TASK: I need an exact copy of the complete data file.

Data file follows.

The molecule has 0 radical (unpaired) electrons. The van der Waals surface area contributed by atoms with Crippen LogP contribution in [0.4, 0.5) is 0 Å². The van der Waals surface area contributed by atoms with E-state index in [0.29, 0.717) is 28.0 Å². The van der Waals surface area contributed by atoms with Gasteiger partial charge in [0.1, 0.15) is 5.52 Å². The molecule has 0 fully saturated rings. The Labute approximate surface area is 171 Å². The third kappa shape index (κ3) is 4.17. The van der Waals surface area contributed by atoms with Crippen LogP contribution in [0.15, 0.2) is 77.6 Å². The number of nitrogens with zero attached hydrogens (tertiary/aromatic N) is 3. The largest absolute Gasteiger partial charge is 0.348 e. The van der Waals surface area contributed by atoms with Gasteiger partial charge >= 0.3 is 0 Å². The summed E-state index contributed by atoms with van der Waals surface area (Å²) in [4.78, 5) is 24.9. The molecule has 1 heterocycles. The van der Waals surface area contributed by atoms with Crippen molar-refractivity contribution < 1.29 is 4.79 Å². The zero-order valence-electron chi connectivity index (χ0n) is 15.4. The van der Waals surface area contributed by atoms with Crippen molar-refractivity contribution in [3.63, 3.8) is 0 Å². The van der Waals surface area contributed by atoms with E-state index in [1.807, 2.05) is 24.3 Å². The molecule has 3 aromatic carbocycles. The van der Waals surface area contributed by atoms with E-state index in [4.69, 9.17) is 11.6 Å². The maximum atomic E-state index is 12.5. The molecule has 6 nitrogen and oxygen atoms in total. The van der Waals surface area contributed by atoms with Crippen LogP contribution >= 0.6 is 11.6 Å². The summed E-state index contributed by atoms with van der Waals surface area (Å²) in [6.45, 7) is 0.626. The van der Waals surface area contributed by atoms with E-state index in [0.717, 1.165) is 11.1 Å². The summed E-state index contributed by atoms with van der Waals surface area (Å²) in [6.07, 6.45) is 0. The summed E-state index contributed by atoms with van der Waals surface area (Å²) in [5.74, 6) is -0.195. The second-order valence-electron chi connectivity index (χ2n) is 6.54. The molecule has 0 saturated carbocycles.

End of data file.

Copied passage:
The molecule has 0 radical (unpaired) electrons. The van der Waals surface area contributed by atoms with Crippen LogP contribution in [0.4, 0.5) is 0 Å². The van der Waals surface area contributed by atoms with E-state index in [0.29, 0.717) is 28.0 Å². The van der Waals surface area contributed by atoms with Gasteiger partial charge in [0.1, 0.15) is 5.52 Å². The molecule has 0 fully saturated rings. The Labute approximate surface area is 171 Å². The third kappa shape index (κ3) is 4.17. The van der Waals surface area contributed by atoms with Crippen LogP contribution in [0.15, 0.2) is 77.6 Å². The number of nitrogens with zero attached hydrogens (tertiary/aromatic N) is 3. The largest absolute Gasteiger partial charge is 0.348 e. The van der Waals surface area contributed by atoms with Gasteiger partial charge >= 0.3 is 0 Å². The summed E-state index contributed by atoms with van der Waals surface area (Å²) in [4.78, 5) is 24.9. The molecule has 1 heterocycles. The van der Waals surface area contributed by atoms with Crippen molar-refractivity contribution < 1.29 is 4.79 Å². The zero-order valence-electron chi connectivity index (χ0n) is 15.4. The van der Waals surface area contributed by atoms with Crippen molar-refractivity contribution in [3.63, 3.8) is 0 Å². The van der Waals surface area contributed by atoms with E-state index in [1.807, 2.05) is 24.3 Å². The molecule has 3 aromatic carbocycles. The van der Waals surface area contributed by atoms with E-state index in [4.69, 9.17) is 11.6 Å². The maximum atomic E-state index is 12.5. The molecule has 6 nitrogen and oxygen atoms in total. The van der Waals surface area contributed by atoms with Crippen LogP contribution >= 0.6 is 11.6 Å². The summed E-state index contributed by atoms with van der Waals surface area (Å²) in [6.45, 7) is 0.626. The van der Waals surface area contributed by atoms with E-state index in [0.717, 1.165) is 11.1 Å². The summed E-state index contributed by atoms with van der Waals surface area (Å²) in [6.07, 6.45) is 0. The summed E-state index contributed by atoms with van der Waals surface area (Å²) in [5.74, 6) is -0.195. The second-order valence-electron chi connectivity index (χ2n) is 6.54. The molecule has 0 saturated carbocycles.